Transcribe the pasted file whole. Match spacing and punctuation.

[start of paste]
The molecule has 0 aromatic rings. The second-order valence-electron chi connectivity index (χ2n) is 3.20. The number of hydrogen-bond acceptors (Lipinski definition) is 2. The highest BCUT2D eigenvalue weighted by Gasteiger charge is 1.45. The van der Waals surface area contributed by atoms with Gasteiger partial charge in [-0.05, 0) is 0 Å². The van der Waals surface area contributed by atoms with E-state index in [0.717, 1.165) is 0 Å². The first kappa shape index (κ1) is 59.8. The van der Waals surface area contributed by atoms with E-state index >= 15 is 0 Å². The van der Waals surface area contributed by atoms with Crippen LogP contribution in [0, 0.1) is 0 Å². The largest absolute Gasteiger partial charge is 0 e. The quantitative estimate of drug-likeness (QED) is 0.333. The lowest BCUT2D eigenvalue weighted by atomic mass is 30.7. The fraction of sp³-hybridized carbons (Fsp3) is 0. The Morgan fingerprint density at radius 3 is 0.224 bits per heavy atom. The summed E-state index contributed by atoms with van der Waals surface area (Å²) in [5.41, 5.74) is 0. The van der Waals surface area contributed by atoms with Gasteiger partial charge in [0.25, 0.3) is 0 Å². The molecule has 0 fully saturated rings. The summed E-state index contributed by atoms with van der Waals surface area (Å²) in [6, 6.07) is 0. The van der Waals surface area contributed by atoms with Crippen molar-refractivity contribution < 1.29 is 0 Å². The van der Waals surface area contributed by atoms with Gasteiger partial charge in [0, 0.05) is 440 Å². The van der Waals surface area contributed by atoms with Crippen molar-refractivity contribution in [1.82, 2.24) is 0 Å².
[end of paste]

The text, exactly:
The molecule has 0 aromatic rings. The second-order valence-electron chi connectivity index (χ2n) is 3.20. The number of hydrogen-bond acceptors (Lipinski definition) is 2. The highest BCUT2D eigenvalue weighted by Gasteiger charge is 1.45. The van der Waals surface area contributed by atoms with Gasteiger partial charge in [-0.05, 0) is 0 Å². The van der Waals surface area contributed by atoms with E-state index in [0.717, 1.165) is 0 Å². The first kappa shape index (κ1) is 59.8. The van der Waals surface area contributed by atoms with E-state index >= 15 is 0 Å². The van der Waals surface area contributed by atoms with Crippen LogP contribution in [0, 0.1) is 0 Å². The largest absolute Gasteiger partial charge is 0 e. The quantitative estimate of drug-likeness (QED) is 0.333. The lowest BCUT2D eigenvalue weighted by atomic mass is 30.7. The fraction of sp³-hybridized carbons (Fsp3) is 0. The Morgan fingerprint density at radius 3 is 0.224 bits per heavy atom. The summed E-state index contributed by atoms with van der Waals surface area (Å²) in [5.41, 5.74) is 0. The van der Waals surface area contributed by atoms with Gasteiger partial charge in [0.25, 0.3) is 0 Å². The molecule has 0 fully saturated rings. The summed E-state index contributed by atoms with van der Waals surface area (Å²) in [6, 6.07) is 0. The van der Waals surface area contributed by atoms with Crippen molar-refractivity contribution < 1.29 is 0 Å². The van der Waals surface area contributed by atoms with Gasteiger partial charge in [0, 0.05) is 440 Å². The van der Waals surface area contributed by atoms with Crippen molar-refractivity contribution in [1.82, 2.24) is 0 Å².